Developers feel the government’s failure to extend its rebate could possibly halt the healthy pace of property transactions since the waiver was announced.
The Maharashtra government’s decision to not extend its stamp duty waiver on property purchases has left developers disappointed. From April 1 onwards, the government said, buyers would have to revert to paying 5 percent in stamp duty for property registrations.
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Developers feel the government’s failure to extend its rebate could possibly halt the healthy pace of property transactions since the waiver was announced. “We are disappointed with the Maharashtra government’s decision to not extend the stamp duty rebate beyond March 31,” said Deepak Goradia, President of CREDAI MCHI.
“Given the current economic climate, the reduction in stamp duty charges not just galvanized homebuyer sentiments but also enabled the industry to spearhead the state’s economic revival in the post-COVID era as well,” he said.
Goradia said that CREDAI was keen on engaging with the government to bring back the waiver: “We look forward to continuing our dialogue and representation with the necessary authorities to resume to the reduced 3 percent stamp duty rates in the near future and safeguard the best interests of all stakeholders involved.”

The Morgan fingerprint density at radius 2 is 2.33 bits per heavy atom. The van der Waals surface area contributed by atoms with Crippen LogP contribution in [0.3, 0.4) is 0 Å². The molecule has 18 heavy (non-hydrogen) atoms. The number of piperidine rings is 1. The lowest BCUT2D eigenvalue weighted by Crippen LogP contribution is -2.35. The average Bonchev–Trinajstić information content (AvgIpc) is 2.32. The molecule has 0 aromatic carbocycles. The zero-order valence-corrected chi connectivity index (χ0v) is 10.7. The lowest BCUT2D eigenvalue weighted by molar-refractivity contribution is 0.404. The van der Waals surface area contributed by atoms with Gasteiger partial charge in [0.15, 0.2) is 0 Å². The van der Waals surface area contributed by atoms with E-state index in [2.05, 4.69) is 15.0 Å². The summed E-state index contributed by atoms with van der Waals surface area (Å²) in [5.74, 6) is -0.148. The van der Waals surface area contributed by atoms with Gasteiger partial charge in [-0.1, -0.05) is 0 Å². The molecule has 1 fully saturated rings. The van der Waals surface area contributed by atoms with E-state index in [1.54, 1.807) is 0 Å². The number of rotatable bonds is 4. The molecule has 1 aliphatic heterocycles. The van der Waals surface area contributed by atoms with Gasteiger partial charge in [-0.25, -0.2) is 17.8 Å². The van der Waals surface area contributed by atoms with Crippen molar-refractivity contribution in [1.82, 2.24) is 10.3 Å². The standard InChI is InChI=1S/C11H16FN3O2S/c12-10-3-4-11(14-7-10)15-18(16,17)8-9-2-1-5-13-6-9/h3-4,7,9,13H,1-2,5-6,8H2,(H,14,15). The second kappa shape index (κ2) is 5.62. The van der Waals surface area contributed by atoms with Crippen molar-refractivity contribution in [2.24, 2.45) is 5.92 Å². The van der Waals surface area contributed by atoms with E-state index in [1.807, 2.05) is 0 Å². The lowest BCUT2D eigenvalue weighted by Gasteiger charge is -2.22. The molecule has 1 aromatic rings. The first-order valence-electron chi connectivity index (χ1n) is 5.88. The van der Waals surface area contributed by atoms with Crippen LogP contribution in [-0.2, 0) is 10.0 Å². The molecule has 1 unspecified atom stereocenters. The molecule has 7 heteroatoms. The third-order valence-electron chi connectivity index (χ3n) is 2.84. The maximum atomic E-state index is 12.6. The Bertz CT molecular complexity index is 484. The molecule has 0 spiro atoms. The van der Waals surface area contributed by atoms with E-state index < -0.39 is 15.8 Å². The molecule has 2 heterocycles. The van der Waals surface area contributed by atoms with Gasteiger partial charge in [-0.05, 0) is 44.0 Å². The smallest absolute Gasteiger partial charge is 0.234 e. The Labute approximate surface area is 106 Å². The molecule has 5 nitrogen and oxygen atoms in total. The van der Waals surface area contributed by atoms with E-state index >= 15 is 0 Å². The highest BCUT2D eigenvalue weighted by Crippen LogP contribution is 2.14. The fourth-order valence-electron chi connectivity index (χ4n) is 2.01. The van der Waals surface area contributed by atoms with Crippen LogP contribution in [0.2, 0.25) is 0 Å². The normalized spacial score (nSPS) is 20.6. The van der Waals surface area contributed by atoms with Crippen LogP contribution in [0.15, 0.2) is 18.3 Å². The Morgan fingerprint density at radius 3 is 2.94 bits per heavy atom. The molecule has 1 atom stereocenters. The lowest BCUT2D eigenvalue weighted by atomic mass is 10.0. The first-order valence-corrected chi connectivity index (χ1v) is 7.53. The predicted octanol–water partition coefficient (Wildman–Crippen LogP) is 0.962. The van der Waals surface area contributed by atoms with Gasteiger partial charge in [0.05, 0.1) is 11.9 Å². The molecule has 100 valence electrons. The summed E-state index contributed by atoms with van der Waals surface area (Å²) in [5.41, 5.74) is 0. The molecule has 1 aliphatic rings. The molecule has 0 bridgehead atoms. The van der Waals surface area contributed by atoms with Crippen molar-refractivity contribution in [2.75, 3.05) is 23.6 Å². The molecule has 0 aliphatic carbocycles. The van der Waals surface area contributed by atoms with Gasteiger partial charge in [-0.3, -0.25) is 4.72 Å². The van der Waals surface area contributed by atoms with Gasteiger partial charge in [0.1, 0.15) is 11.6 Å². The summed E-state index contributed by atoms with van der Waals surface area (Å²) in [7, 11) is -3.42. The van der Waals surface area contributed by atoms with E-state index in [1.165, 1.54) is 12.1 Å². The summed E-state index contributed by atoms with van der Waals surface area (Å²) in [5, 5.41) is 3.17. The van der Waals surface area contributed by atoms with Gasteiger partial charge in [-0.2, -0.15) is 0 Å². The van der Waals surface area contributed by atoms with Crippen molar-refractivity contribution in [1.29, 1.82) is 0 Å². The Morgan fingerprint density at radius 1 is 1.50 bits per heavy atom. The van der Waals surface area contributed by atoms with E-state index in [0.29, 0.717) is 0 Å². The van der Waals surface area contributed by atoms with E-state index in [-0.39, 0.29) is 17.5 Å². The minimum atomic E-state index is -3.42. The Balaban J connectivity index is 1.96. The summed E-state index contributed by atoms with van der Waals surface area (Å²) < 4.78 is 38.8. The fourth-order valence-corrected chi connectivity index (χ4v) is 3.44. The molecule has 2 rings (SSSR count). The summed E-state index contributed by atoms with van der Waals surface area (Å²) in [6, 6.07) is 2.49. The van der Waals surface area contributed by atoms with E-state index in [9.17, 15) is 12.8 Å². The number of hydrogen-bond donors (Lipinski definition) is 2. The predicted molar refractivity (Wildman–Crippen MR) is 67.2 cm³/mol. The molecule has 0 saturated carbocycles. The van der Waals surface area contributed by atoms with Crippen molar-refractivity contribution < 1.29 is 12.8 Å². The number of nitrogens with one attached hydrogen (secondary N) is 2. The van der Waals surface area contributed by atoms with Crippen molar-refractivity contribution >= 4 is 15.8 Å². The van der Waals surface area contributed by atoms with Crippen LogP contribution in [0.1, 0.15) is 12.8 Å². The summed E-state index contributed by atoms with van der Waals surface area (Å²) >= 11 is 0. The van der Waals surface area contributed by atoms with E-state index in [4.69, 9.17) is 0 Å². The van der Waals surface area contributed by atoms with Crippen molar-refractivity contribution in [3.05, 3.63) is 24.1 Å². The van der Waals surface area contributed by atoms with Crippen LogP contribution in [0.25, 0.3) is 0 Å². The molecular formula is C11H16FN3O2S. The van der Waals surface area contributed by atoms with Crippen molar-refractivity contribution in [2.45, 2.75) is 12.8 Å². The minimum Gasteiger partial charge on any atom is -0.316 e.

In August last year, the Maharashtra government announced that it would cut stamp duty from 5 percent to 2 percent for all property registrations up to December 31, 2020. Registrations between January 1 and March 31, 2021 would be subject to a duty of 3 percent, which in effect meant that a 2 percent waiver would still apply.
Some developers feel that the government may have missed out on an opportunity by not extending the 2 percent waiver beyond March 31. “The extension of this bolster benefit would have played a catalytic role in keeping the pace of sales and property registration momentum up high across the micro markets and different housing segments,” said Niranjan Hiranandani, MD of the Hiranandani Group and President, NAREDCO.
“The data clearly reflects uptick in volume leading to increased state revenue in the second half of FY 21, and multiplier effect it has on employment and GDP,” Hiranandani added. NAREDCO has appealed to the government to reconsider its decision.
Registrations on overdrive
Since the government introduced the stamp duty waiver, property registrations in Maharashtra have been in overdrive. December accounted for 19,600 registrations, while January and February 2021 accounted for 10,442 and 10,198 registrations, respectively.
March registrations as of March 30, 2021 stood at a whopping 17,091. This means between December 1, 2020 and March 31, 2021 Maharashtra accounted for 57,331 registrations that piggybacked on the government’s stamp duty waiver.
Although the rollback on the stamp duty waiver may have disappointed developers and prospective buyers, the government’s decision to leave ready reckoner rates (more commonly referred to as ‘circle rates’ or ‘guideline values’) unchanged has brought the industry some relief.
The Maharashtra government has also decided to extend its 1 percent stamp duty rebate to women property-buyers, which it announced on Internationals Women’s Day, to property registrations in FY22 as well.